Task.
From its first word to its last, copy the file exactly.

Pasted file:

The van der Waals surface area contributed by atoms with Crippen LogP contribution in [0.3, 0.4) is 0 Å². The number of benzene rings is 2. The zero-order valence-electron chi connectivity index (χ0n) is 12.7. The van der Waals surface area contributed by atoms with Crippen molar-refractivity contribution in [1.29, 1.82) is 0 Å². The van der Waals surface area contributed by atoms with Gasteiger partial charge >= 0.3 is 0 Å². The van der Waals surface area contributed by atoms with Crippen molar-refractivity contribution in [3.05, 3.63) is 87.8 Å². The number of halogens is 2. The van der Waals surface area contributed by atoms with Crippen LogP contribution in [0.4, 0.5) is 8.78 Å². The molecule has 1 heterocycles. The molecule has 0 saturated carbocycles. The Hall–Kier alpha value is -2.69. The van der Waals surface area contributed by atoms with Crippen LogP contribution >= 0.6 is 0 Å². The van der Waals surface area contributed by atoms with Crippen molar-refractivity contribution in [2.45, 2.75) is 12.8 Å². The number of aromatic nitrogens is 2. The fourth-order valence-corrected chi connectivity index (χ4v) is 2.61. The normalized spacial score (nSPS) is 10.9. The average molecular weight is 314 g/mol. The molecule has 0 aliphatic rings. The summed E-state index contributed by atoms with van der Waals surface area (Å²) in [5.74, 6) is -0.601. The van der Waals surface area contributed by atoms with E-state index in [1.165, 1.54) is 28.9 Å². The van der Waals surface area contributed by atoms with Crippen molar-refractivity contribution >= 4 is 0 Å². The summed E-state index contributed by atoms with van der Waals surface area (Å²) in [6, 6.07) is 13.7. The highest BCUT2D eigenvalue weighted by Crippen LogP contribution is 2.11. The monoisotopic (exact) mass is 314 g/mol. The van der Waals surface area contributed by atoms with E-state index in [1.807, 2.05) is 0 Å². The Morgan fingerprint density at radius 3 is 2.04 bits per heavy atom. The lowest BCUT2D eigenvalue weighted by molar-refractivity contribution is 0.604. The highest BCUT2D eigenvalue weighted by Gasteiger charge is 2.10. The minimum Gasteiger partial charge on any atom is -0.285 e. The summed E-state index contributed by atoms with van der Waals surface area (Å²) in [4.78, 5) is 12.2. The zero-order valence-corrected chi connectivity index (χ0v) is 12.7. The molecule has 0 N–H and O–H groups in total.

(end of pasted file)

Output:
The van der Waals surface area contributed by atoms with Crippen LogP contribution in [0.3, 0.4) is 0 Å². The number of benzene rings is 2. The zero-order valence-electron chi connectivity index (χ0n) is 12.7. The van der Waals surface area contributed by atoms with Crippen molar-refractivity contribution in [1.29, 1.82) is 0 Å². The van der Waals surface area contributed by atoms with Gasteiger partial charge >= 0.3 is 0 Å². The van der Waals surface area contributed by atoms with Crippen molar-refractivity contribution in [3.05, 3.63) is 87.8 Å². The number of halogens is 2. The van der Waals surface area contributed by atoms with Crippen LogP contribution in [0.4, 0.5) is 8.78 Å². The molecule has 1 heterocycles. The molecule has 0 saturated carbocycles. The Hall–Kier alpha value is -2.69. The van der Waals surface area contributed by atoms with Crippen LogP contribution >= 0.6 is 0 Å². The van der Waals surface area contributed by atoms with Crippen molar-refractivity contribution in [2.45, 2.75) is 12.8 Å². The number of aromatic nitrogens is 2. The fourth-order valence-corrected chi connectivity index (χ4v) is 2.61. The normalized spacial score (nSPS) is 10.9. The average molecular weight is 314 g/mol. The molecule has 0 aliphatic rings. The summed E-state index contributed by atoms with van der Waals surface area (Å²) in [5.74, 6) is -0.601. The van der Waals surface area contributed by atoms with E-state index in [1.165, 1.54) is 28.9 Å². The van der Waals surface area contributed by atoms with Crippen molar-refractivity contribution >= 4 is 0 Å². The summed E-state index contributed by atoms with van der Waals surface area (Å²) in [6, 6.07) is 13.7. The highest BCUT2D eigenvalue weighted by Crippen LogP contribution is 2.11. The monoisotopic (exact) mass is 314 g/mol. The van der Waals surface area contributed by atoms with E-state index in [1.807, 2.05) is 0 Å². The Morgan fingerprint density at radius 3 is 2.04 bits per heavy atom. The lowest BCUT2D eigenvalue weighted by molar-refractivity contribution is 0.604. The highest BCUT2D eigenvalue weighted by Gasteiger charge is 2.10. The minimum Gasteiger partial charge on any atom is -0.285 e. The summed E-state index contributed by atoms with van der Waals surface area (Å²) in [4.78, 5) is 12.2. The zero-order valence-corrected chi connectivity index (χ0v) is 12.7. The molecule has 0 N–H and O–H groups in total.